"Given the context of the situation, that pitch produced one of the largest changes in championship expectancy in the history of the sport," Fangraphs' Dave Cameron wrote.
Josh Hamilton's two-run, 10th-inning homer boosted the Rangers' chances of winning to 92.3 percent. The came Lance Berkman's two-out, two-strike tying single in the bottom half and Freese's home run.
"Freese's heroics in both the 9th and 11th innings are historically unmatched," Cameron wrote. "He posted the highest WPA (.969) of any position player in a postseason game in history," he said, referring to the statistic for Win Probability Added.
Ahead 3-2 in the Series and on the verge of the first title in the 51-year history of a franchise that started as the expansion Washington Senators, the Rangers wasted 1-0, 3-2 and 4-3 leads, the latter when Alexi Ogando walked Yadier Molina with the bases loaded in the sixth.
Consecutive homers by Adrian Beltre and Nelson Cruz against Lance Lynn, and Ian Kinsler's RBI single off Octavio Dotel built a 7-4 lead in the seventh, but Allen Craig hit his second homer of the Series in the eighth to cut the gap against Derek Holland.
Then in the ninth, Albert Pujols doubled off Pedro Feliz with one out against Neftali Feliz, Lance Berkman walked on four pitches and Craig took a called third strike. Down 1-2 in the count, Freese tripled, sending a 98 mph fastball over the glove of a leaping Cruz in front of the right-field wall as the record crowd of 47,325 at Busch Stadium cheered wildly.
"I just said, 'Heater,'" Freese recalled of his guess.
He was stranded when Molina flied out.
But quickly, the Rangers went back on top 9-7 when Elvis Andrus singled off Jason Motte with one out in the 10th and Josh Hamilton hit his first home run in 66 postseason at-bats.
"It's about time! That was my first thought. But you've got to finish the game off, and we didn't do that," Hamilton said. "I'm not going to lose any sleep over it. We're just going to do everything we can to prepare. Guys are already talking about it. We're ready for Game 7. Shake it off and come back tomorrow."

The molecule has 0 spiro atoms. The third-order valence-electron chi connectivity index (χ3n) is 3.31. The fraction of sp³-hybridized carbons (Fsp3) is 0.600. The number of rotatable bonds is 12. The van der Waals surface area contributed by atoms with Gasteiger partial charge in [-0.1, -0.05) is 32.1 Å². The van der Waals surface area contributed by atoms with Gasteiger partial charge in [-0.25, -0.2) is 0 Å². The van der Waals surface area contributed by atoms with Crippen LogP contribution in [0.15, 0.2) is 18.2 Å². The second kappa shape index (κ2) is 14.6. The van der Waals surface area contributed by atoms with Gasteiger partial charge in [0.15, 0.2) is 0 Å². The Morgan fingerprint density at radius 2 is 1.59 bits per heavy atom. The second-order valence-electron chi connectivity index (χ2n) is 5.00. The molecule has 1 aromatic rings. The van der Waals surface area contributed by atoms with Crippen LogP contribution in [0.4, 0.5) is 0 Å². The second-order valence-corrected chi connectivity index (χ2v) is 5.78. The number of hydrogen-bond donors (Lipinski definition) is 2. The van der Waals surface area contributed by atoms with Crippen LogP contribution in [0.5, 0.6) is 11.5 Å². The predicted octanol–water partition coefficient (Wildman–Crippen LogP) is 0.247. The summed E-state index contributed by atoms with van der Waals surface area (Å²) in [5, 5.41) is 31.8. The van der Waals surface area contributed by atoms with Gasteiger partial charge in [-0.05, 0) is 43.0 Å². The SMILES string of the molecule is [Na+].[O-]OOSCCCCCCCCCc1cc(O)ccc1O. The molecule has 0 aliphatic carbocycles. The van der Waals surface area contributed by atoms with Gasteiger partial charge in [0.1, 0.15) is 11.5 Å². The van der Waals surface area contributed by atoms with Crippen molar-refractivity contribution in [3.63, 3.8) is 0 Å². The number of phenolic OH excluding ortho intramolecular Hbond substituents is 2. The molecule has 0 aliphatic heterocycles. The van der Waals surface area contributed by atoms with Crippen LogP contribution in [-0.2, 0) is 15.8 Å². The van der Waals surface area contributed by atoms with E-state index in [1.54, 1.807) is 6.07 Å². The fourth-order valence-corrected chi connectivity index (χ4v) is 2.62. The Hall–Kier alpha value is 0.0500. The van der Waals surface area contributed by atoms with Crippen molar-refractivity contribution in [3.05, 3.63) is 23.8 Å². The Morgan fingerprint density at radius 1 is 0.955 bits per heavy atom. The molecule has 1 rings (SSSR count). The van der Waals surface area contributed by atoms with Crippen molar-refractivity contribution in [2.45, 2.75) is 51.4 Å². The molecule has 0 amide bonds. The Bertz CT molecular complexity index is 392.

Who really believed that it wasn't over at that point?
"I understand it's not over till you get that last out," Texas manager Ron Washington said. "I was just sitting there praying we got that last out."
Singles by Daniel Descalso and Jon Jay off Darren Oliver started the second St. Louis comeback in the bottom half. But when Scott Feldman retired Theriot on a run-scoring grounder to third for the second out, the Rangers were one out away again.
Pujols was intentionally walked for the fifth time in the Series before Berkman fell behind 1-2, took a ball and then singled to center on a 93 mph cutter from Scott Feldman.
"I didn't quite get it in enough," Feldman said.
Mark Lowe fell behind Freese 3-0, then worked the count full. Lowe threw a changeup and Freese connected for his fifth postseason homer, a long drive that had half a dozen fans jumping from their seats onto the grass to grab it before the ball even landed.
"He got it," Lowe said. "Just bad location. It wasn't the wrong pitch at all in my mind."
The only other similar instances were these:
In 1911's Game 5 at the Polo Grounds, the New York Giants trailed the Philadelphia Athletics 3-1 in the ninth before Doc Crandall hit an RBI double and scored on Josh Devore's single. Fred Merkle — of Merkle's Boner fame in 1908 — won it with a sacrifice fly in the 10th, but the A's won the title the next day with a 13-2 win at Shibe Park.
Then in Game 6 in 1986 at Shea Stadium, the Mets trailed Boston 5-3 in the 10th inning and had two outs and none on before rallying on Ray Knight's RBI single, Bob Stanley's run-scoring wild pitch and Mookie Wilson's bouncer to first that went through Buckner's legs for a game-ending error. The Mets then rallied from a 3-0 deficit in Game 7 to win 8-5.
The only other tying hit with a team one out from elimination was in Game 6 in 1992, when Otis Nixon's ninth-inning single off Toronto's Tom Henke tied it 2-2. The Blue Jays went on to win 4-3 in 11 innings.
In more than a half-century as a player and broadcaster, Fox's Tim McCarver has seen some stirring performances. He puts Thursday's along the twin Yankees comebacks of 2001 — when Tino Martinez and Scott Brosius hit two-run, ninth-inning homers that tied Games 4 and 5, and New York went on to win both in extra innings. He also mentions the Morris and Gonzalez games.
"Last night's game is right there," he said. "You don't even have to be a baseball fan to get involved with the passions and feelings of last night's game."